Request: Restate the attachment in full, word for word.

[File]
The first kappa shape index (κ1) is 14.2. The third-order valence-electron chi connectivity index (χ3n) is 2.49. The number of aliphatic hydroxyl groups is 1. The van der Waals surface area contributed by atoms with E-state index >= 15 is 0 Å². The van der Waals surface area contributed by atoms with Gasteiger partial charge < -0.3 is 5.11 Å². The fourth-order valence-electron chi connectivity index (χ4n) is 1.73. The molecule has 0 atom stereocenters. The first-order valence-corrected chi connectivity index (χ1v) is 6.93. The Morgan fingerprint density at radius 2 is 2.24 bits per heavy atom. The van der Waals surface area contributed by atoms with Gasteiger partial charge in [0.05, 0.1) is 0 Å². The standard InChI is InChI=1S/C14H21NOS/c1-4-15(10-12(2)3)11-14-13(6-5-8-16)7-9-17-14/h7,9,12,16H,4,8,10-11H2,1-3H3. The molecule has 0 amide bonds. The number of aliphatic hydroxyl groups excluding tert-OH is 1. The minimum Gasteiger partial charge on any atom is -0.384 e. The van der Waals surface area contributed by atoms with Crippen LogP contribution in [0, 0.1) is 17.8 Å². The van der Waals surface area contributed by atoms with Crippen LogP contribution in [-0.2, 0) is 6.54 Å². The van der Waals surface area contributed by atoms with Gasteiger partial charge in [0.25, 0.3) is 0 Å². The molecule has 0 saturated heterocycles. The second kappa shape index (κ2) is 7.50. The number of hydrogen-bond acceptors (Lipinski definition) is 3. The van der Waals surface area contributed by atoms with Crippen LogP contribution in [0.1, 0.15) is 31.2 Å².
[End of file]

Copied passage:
The first kappa shape index (κ1) is 14.2. The third-order valence-electron chi connectivity index (χ3n) is 2.49. The number of aliphatic hydroxyl groups is 1. The van der Waals surface area contributed by atoms with E-state index >= 15 is 0 Å². The van der Waals surface area contributed by atoms with Gasteiger partial charge < -0.3 is 5.11 Å². The fourth-order valence-electron chi connectivity index (χ4n) is 1.73. The molecule has 0 atom stereocenters. The first-order valence-corrected chi connectivity index (χ1v) is 6.93. The Morgan fingerprint density at radius 2 is 2.24 bits per heavy atom. The van der Waals surface area contributed by atoms with Gasteiger partial charge in [0.05, 0.1) is 0 Å². The standard InChI is InChI=1S/C14H21NOS/c1-4-15(10-12(2)3)11-14-13(6-5-8-16)7-9-17-14/h7,9,12,16H,4,8,10-11H2,1-3H3. The molecule has 0 amide bonds. The number of aliphatic hydroxyl groups excluding tert-OH is 1. The minimum Gasteiger partial charge on any atom is -0.384 e. The van der Waals surface area contributed by atoms with Crippen LogP contribution in [0, 0.1) is 17.8 Å². The van der Waals surface area contributed by atoms with Crippen LogP contribution in [-0.2, 0) is 6.54 Å². The van der Waals surface area contributed by atoms with Gasteiger partial charge in [0.25, 0.3) is 0 Å². The molecule has 0 saturated heterocycles. The second kappa shape index (κ2) is 7.50. The number of hydrogen-bond acceptors (Lipinski definition) is 3. The van der Waals surface area contributed by atoms with Crippen LogP contribution in [0.1, 0.15) is 31.2 Å².